So I kept Isaac, Liza, Oliver and Silas (he hadn't been sick at all but probably had some germs going on) home for the day. They all seemed perfectly well but we didn't want to spread any germs. We were grateful the sickness had passed in just a few hours for each kid. We played games and read Christmas stories and it was a very nice day. Ashton felt totally great so he went to school.

I got a mild version of this stomach bug and felt a little queasy all day Friday (so we had a nice movie afternoon since that was all I was up for) but it was over quickly. Then when he came upstairs Saturday morning, Ashton informed me he'd been up in the night throwing up. Darn. Oh well, he'll be fine in a couple hours if he's like everyone else, I thought. I had him lay down for a while. Then when Jared got back from the scout food drive, we sorted through all the snow clothes for our mountain tree trek, did a little Saturday cleaning and loaded everyone in the car (along with tons of canned food from the drive) and delivered the food to the food bank.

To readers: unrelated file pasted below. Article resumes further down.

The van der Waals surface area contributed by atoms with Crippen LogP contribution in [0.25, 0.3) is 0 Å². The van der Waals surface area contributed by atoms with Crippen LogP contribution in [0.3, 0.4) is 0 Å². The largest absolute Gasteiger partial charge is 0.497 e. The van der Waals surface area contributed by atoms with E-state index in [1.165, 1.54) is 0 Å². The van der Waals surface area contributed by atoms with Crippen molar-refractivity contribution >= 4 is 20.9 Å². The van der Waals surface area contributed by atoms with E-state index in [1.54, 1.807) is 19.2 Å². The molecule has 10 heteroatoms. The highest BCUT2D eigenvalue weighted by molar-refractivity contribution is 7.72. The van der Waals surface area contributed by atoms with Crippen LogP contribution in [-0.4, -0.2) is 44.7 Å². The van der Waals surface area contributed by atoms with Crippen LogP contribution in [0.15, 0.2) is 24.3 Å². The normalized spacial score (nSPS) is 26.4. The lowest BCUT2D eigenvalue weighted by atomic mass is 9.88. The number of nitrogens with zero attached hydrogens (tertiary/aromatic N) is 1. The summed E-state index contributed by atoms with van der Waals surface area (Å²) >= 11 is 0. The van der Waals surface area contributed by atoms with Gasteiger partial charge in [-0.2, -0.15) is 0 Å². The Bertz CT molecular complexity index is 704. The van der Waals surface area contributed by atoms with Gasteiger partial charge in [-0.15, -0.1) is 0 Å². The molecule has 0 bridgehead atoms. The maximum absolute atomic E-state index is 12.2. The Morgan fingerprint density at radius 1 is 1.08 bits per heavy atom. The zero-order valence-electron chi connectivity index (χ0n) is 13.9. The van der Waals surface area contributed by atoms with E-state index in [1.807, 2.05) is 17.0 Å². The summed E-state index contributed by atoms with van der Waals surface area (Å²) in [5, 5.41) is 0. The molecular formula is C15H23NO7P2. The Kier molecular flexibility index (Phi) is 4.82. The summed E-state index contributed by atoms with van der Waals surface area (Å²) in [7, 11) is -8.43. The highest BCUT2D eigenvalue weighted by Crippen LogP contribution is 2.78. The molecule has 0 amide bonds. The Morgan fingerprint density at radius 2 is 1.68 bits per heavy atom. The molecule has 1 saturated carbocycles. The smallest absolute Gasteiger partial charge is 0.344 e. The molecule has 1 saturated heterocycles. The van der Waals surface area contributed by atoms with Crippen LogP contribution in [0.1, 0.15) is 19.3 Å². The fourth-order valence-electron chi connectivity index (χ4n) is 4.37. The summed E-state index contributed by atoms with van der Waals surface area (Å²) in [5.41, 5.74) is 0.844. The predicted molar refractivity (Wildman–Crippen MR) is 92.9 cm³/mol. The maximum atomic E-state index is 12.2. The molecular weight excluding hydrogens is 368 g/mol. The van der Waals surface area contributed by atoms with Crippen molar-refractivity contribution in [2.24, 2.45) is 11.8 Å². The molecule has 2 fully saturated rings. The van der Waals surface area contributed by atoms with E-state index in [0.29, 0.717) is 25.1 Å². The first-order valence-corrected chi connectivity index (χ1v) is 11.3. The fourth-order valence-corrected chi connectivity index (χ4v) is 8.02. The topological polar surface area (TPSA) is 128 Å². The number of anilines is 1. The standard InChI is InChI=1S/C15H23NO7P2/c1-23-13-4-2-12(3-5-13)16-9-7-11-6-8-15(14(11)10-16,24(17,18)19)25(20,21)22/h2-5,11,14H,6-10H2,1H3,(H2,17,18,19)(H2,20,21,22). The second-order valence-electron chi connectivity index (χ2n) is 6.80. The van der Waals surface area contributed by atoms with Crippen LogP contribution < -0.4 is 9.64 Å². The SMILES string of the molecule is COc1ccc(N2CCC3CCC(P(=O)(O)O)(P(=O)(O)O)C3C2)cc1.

Then we realized we should really take the other car to the mountains even though the roads were clear. So we went back home and got Jared's car and moved all the snow clothes into that car and reloaded everyone and headed out again.